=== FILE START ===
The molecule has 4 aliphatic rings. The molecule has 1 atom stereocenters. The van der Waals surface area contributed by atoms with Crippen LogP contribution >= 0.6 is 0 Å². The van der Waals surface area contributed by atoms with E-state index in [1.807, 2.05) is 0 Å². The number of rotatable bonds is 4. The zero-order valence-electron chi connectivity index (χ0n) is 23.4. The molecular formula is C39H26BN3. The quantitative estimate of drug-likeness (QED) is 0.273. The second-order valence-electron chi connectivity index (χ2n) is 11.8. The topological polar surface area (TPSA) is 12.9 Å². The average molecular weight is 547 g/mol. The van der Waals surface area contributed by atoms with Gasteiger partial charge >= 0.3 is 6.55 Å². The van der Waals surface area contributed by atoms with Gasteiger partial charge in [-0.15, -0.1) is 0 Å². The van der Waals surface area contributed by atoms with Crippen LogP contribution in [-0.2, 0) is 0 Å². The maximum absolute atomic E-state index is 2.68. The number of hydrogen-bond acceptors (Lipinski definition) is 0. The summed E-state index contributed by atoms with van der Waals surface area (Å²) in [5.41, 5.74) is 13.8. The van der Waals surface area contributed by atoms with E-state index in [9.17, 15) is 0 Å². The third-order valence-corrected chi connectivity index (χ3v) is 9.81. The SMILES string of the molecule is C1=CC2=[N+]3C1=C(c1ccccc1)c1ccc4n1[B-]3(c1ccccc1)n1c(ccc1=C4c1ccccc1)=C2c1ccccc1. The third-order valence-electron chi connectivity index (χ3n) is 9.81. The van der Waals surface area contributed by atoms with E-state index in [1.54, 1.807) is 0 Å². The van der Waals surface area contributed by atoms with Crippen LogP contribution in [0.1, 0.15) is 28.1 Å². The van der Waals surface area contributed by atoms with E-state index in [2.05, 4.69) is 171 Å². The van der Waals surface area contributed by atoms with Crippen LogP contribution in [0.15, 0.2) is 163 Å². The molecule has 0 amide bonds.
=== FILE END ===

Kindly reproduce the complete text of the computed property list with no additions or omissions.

The molecule has 4 aliphatic rings. The molecule has 1 atom stereocenters. The van der Waals surface area contributed by atoms with Crippen LogP contribution >= 0.6 is 0 Å². The van der Waals surface area contributed by atoms with E-state index in [1.807, 2.05) is 0 Å². The number of rotatable bonds is 4. The zero-order valence-electron chi connectivity index (χ0n) is 23.4. The molecular formula is C39H26BN3. The quantitative estimate of drug-likeness (QED) is 0.273. The second-order valence-electron chi connectivity index (χ2n) is 11.8. The topological polar surface area (TPSA) is 12.9 Å². The average molecular weight is 547 g/mol. The van der Waals surface area contributed by atoms with Gasteiger partial charge >= 0.3 is 6.55 Å². The van der Waals surface area contributed by atoms with Gasteiger partial charge in [-0.15, -0.1) is 0 Å². The van der Waals surface area contributed by atoms with Crippen LogP contribution in [-0.2, 0) is 0 Å². The maximum absolute atomic E-state index is 2.68. The number of hydrogen-bond acceptors (Lipinski definition) is 0. The summed E-state index contributed by atoms with van der Waals surface area (Å²) in [5.41, 5.74) is 13.8. The van der Waals surface area contributed by atoms with E-state index in [9.17, 15) is 0 Å². The third-order valence-corrected chi connectivity index (χ3v) is 9.81. The SMILES string of the molecule is C1=CC2=[N+]3C1=C(c1ccccc1)c1ccc4n1[B-]3(c1ccccc1)n1c(ccc1=C4c1ccccc1)=C2c1ccccc1. The third-order valence-electron chi connectivity index (χ3n) is 9.81. The van der Waals surface area contributed by atoms with E-state index in [1.54, 1.807) is 0 Å². The van der Waals surface area contributed by atoms with Crippen LogP contribution in [0.1, 0.15) is 28.1 Å². The van der Waals surface area contributed by atoms with E-state index in [2.05, 4.69) is 171 Å². The van der Waals surface area contributed by atoms with Crippen LogP contribution in [0.15, 0.2) is 163 Å². The molecule has 0 amide bonds.